Athletic Shorts: Six Short Stories
Author: Chris Crutcher
Publisher: Greenwillow Books (1990); reprinted November 5, 2002
Pages: 208
Available: Amazon, Barnes and Noble, iBooks

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Stephen Chbosky’s The Perks of Being a Wallflower (Possible Spoiler)


I belong to a reading challenge group on @goodreads (not sure if I mentioned this in my last book review of Judy Blume’s In An Unlikely Event already already) and September’s book is The Perks of Being A Wallflower by Stephen Chbosky. I usually read my books via my iPhone or the Fire HD 6 (getting rid of that and getting an iPad mini soon), but I find a lot of distractions with reading from those devices, mostly with Candy Crush Soda (yeah, I’m hooked liked a fool), so I decided to head to Barnes and Noble and get a hard copy of the book so I could spend Labor Day weekend reading without being distracted.


The protagonist tells the story via letter he (Charlie) is writing to someone but we don’t know who. He starts his letter off with the date and Dear Friend. He explains in his first letter why he’s writing the letters but doesn’t give a clue as to who the person is. Even at the end of the book we don’t know how the person is he’s writing to, but it doesn’t matter. By the mere fact that he starts each letter with Dear Friend we become that person he is confiding in, and that’s what he’s doing in each of these letters, confiding in us.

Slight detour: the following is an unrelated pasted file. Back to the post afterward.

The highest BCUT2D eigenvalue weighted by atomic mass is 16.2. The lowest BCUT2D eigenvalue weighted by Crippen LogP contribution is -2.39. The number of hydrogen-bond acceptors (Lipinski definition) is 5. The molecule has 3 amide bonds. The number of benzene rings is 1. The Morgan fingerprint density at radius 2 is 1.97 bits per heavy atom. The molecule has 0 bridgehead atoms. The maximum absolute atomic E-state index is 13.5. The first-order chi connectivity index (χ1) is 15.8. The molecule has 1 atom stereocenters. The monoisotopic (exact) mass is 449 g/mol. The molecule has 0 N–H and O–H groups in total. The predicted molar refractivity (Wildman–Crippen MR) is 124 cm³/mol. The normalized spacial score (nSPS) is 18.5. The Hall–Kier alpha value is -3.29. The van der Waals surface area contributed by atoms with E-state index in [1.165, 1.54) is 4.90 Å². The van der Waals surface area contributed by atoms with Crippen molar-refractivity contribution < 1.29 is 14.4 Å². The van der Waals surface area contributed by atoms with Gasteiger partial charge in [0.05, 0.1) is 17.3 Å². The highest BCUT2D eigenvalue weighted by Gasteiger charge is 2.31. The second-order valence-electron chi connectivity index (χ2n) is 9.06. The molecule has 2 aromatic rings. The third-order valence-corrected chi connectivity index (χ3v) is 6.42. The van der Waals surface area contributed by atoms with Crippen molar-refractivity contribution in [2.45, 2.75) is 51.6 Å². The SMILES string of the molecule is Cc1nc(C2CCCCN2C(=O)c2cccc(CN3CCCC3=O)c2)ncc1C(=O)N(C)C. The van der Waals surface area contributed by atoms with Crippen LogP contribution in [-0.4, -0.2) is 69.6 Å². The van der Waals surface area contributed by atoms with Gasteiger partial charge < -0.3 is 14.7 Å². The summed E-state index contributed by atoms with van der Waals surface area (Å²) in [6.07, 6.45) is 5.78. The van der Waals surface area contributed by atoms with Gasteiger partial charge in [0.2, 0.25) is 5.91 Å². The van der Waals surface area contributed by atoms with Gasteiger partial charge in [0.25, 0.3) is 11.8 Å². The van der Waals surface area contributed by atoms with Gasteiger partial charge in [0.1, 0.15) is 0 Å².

We follow Charlie through a year of school (freshman year when we meet Charlie). He introduces us to his friends Patrick, Sam (Patrick’s sister), Bill (Charlie’s English teacher who thinks the world of Charlie), Charlie’s sister, brother and parents and those he comes in contact with. We learn secrets of these people, things that happen to them that only Charlie can share with us and things that happen to Charlie that he can only share with us. There are somethings he won’t tell us, which is fine.